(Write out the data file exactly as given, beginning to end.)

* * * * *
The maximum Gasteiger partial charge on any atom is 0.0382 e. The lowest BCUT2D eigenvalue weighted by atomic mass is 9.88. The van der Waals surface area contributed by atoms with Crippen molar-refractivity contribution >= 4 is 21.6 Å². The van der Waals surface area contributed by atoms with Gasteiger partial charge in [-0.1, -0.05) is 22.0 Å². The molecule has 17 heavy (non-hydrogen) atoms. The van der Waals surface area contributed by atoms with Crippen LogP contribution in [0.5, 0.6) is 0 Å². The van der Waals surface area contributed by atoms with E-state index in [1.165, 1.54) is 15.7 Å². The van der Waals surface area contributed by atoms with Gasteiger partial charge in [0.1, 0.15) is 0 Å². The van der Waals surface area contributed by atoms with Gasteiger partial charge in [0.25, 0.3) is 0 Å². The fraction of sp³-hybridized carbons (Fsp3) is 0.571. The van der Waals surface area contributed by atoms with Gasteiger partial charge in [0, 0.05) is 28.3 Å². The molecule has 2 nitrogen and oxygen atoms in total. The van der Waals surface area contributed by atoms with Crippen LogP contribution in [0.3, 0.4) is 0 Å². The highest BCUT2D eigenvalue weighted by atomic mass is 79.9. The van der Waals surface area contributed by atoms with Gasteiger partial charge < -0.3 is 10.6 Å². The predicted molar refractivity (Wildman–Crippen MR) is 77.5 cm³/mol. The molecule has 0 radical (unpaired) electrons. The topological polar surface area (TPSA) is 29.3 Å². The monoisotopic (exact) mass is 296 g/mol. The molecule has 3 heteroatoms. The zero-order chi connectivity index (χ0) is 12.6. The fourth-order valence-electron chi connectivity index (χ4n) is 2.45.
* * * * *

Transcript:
The maximum Gasteiger partial charge on any atom is 0.0382 e. The lowest BCUT2D eigenvalue weighted by atomic mass is 9.88. The van der Waals surface area contributed by atoms with Crippen molar-refractivity contribution >= 4 is 21.6 Å². The van der Waals surface area contributed by atoms with Gasteiger partial charge in [-0.1, -0.05) is 22.0 Å². The molecule has 17 heavy (non-hydrogen) atoms. The van der Waals surface area contributed by atoms with Crippen LogP contribution in [0.5, 0.6) is 0 Å². The van der Waals surface area contributed by atoms with E-state index in [1.165, 1.54) is 15.7 Å². The van der Waals surface area contributed by atoms with Gasteiger partial charge in [0.1, 0.15) is 0 Å². The van der Waals surface area contributed by atoms with Gasteiger partial charge in [0.25, 0.3) is 0 Å². The fraction of sp³-hybridized carbons (Fsp3) is 0.571. The van der Waals surface area contributed by atoms with Gasteiger partial charge in [0, 0.05) is 28.3 Å². The molecule has 2 nitrogen and oxygen atoms in total. The van der Waals surface area contributed by atoms with Crippen LogP contribution in [0.3, 0.4) is 0 Å². The highest BCUT2D eigenvalue weighted by atomic mass is 79.9. The van der Waals surface area contributed by atoms with Gasteiger partial charge < -0.3 is 10.6 Å². The predicted molar refractivity (Wildman–Crippen MR) is 77.5 cm³/mol. The molecule has 0 radical (unpaired) electrons. The topological polar surface area (TPSA) is 29.3 Å². The monoisotopic (exact) mass is 296 g/mol. The molecule has 3 heteroatoms. The zero-order chi connectivity index (χ0) is 12.6. The fourth-order valence-electron chi connectivity index (χ4n) is 2.45.